Martyn gave us a stimulating lecture. He is now a leading scholar in the field of Civil War studies, and it showed how his thinking had changed as a result of his own research, and his reading of contributions by colleagues in the field. Martyn, as members will know, is now the History editor for Transactions of the Thoroton Society, and it is greatly to be hoped that he does not allow this post to stand in the way of publishing the article in a future edition of Transactions, just as his first lecture appeared twenty years ago.

John Beckett


Michael Bolton

I feel that Norah Witham’s memory was well commemorated by the lecture given to us by Michael Bolton on this occasion. Norah Witham in her meticulous administrative support for the Thoroton Society half a century ago would have appreciated the detailed knowledge and preparation which Mr. Bolton had investigated for this lecture, the technical skill with which he produced the programme, and the enthusiastic response he received from the audience. Michael gave us an historical outline of the plans of Richard Mellers for the creation of a free school in

Nottingham. After Richard’s death it was his wife Agnes who put the plans into effect in memory of Richard. Agnes was supported by Sir Thomas Lovell, guardian of Nottingham Castle, and he eventually gained the granting of the charter by Henry VIII in 1513, indications of the details of which are contained in the coat of arms of the school and the school motto Lauda Finem. Michael’s collection of illustrations of the growth of the buildings of the school from the original house at the junction of Barker Gate and Stoney Street in the sixteenth century to the significant site with its huge range of specialist buildings in the present day, were fascinating and interesting for the audience. His details of the changes in the curriculum over the centuries, the contribution made by a succession of headmasters, and the growth of the school roll from twenty to over 1,000 were most informative.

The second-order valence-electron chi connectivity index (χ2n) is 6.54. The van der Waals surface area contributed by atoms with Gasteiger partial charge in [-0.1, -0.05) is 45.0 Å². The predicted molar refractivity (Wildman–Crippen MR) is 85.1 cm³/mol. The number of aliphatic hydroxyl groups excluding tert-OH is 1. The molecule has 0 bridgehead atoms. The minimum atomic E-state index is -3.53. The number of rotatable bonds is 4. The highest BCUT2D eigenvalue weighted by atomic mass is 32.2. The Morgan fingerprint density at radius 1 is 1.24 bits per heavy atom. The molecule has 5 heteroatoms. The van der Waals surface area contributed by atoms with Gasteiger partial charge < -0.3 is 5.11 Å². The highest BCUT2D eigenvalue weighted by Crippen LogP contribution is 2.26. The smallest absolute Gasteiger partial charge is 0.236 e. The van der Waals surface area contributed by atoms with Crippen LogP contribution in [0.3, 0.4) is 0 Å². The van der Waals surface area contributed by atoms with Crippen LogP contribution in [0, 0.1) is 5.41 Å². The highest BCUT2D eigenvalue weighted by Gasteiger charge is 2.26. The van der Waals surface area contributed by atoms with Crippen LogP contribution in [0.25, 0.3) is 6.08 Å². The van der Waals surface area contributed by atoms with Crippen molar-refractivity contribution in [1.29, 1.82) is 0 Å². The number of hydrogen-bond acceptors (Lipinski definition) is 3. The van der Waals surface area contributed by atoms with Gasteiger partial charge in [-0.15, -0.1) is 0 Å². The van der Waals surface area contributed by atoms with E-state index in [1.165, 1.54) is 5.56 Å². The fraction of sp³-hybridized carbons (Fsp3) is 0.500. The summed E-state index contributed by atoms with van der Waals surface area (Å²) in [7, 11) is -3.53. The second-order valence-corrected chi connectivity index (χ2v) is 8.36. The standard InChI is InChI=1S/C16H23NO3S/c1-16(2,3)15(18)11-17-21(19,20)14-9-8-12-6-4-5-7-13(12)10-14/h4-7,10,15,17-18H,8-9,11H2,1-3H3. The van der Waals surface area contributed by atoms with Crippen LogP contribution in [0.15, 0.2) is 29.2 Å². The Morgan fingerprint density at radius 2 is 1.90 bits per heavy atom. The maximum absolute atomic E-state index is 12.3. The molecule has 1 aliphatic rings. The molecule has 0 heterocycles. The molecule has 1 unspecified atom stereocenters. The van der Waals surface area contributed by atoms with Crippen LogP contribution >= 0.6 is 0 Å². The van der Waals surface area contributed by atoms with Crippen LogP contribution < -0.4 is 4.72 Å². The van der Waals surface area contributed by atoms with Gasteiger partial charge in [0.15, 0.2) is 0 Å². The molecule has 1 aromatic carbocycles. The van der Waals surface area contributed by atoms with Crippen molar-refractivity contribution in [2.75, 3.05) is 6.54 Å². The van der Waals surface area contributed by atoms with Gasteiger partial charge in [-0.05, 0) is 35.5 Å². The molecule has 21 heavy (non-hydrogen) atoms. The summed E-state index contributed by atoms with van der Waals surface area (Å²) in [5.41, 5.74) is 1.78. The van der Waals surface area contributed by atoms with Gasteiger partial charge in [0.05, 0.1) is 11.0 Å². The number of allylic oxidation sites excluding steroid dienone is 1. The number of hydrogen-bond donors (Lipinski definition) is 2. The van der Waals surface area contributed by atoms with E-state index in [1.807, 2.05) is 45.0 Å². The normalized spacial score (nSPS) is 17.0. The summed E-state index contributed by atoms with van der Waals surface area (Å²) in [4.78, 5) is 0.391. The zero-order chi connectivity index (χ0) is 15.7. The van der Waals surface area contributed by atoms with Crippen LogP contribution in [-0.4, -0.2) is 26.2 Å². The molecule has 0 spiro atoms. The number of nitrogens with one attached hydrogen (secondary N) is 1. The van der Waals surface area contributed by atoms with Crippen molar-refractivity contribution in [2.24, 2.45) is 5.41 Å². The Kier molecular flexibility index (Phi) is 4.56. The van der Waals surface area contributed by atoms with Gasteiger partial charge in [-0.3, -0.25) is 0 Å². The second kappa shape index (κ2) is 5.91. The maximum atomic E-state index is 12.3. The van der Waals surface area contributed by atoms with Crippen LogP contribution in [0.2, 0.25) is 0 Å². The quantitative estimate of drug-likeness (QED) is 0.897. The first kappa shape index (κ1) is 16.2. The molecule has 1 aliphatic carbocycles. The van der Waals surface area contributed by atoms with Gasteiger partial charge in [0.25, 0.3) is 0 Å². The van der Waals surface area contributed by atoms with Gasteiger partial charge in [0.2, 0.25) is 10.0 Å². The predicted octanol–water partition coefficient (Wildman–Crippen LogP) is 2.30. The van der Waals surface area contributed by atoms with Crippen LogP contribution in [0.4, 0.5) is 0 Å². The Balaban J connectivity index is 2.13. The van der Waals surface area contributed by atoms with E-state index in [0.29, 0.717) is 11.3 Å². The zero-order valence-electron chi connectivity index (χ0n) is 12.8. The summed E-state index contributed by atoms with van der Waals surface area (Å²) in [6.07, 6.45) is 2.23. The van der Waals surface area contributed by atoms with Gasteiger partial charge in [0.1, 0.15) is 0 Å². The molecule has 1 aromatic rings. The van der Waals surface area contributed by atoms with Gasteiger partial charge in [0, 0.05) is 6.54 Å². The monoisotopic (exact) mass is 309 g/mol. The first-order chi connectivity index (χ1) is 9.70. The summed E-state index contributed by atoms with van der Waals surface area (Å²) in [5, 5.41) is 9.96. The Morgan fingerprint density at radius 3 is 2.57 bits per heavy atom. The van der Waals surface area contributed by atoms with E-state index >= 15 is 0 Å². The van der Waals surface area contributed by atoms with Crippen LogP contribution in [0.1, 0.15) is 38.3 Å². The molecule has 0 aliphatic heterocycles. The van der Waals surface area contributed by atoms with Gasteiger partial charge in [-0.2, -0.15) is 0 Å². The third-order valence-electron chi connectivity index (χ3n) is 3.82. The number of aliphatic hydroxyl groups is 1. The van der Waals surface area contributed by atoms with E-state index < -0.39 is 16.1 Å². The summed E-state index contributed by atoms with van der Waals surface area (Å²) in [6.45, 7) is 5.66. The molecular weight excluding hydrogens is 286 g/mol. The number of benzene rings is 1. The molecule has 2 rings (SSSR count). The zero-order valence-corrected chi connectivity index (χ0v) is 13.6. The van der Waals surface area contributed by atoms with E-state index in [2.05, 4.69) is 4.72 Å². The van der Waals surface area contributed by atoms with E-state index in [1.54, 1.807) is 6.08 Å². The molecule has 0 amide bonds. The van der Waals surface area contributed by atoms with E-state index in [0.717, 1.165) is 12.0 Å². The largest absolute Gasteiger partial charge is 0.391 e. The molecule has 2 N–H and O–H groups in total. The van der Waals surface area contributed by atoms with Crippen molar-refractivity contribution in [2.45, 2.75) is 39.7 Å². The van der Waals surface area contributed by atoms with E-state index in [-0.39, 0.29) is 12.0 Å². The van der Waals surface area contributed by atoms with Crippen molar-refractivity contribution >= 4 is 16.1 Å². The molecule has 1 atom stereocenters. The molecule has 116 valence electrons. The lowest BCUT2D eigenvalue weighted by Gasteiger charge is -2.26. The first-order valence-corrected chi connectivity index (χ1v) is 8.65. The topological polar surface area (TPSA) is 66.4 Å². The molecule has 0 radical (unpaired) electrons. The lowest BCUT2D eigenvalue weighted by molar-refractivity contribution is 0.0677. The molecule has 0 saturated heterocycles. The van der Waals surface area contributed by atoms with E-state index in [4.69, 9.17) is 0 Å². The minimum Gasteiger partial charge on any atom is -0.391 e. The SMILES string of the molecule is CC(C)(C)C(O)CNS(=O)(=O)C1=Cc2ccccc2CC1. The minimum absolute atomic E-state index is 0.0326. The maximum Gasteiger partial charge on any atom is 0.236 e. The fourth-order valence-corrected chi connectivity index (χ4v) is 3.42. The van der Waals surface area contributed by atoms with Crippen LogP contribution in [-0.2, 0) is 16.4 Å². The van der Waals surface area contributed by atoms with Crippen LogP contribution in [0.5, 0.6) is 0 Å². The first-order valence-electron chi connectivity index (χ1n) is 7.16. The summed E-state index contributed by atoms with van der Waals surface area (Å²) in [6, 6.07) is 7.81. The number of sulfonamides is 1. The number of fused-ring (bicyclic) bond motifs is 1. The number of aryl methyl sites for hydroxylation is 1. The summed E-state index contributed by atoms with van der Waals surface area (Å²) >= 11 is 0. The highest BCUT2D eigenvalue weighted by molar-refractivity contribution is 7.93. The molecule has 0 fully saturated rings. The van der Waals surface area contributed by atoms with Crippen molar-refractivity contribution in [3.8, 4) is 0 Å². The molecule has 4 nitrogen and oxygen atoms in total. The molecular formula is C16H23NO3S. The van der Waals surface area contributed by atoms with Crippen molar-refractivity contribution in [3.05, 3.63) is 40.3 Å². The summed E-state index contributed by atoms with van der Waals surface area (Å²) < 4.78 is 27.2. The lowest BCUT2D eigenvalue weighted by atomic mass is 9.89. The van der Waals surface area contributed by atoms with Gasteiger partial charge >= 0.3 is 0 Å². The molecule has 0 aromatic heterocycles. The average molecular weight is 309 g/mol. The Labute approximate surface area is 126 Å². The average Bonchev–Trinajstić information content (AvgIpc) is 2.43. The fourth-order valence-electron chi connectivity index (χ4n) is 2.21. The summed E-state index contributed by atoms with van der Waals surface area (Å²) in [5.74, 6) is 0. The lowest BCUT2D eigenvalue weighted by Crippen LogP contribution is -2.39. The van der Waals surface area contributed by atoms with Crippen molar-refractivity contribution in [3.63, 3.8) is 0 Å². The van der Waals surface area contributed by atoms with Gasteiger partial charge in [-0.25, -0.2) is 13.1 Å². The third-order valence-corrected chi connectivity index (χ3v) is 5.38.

Another section of the talk gave details of famous former pupils, including several still prominent in our nation’s life today. Michael completed his lecture by showing how over the years increasing opportunities have grown for boys from poorer backgrounds to benefit from the education given by the school: his wish for the future is that these opportunities should grow even more.

The range of questions at the end of the lecture showed Thoroton members’ interest in what they had heard – and especially a wish to know how fraternization with the pupils of the Girls’ High School had developed over the years! The audience showed appropriate appreciation to Michael for his presentation.

Alan Langton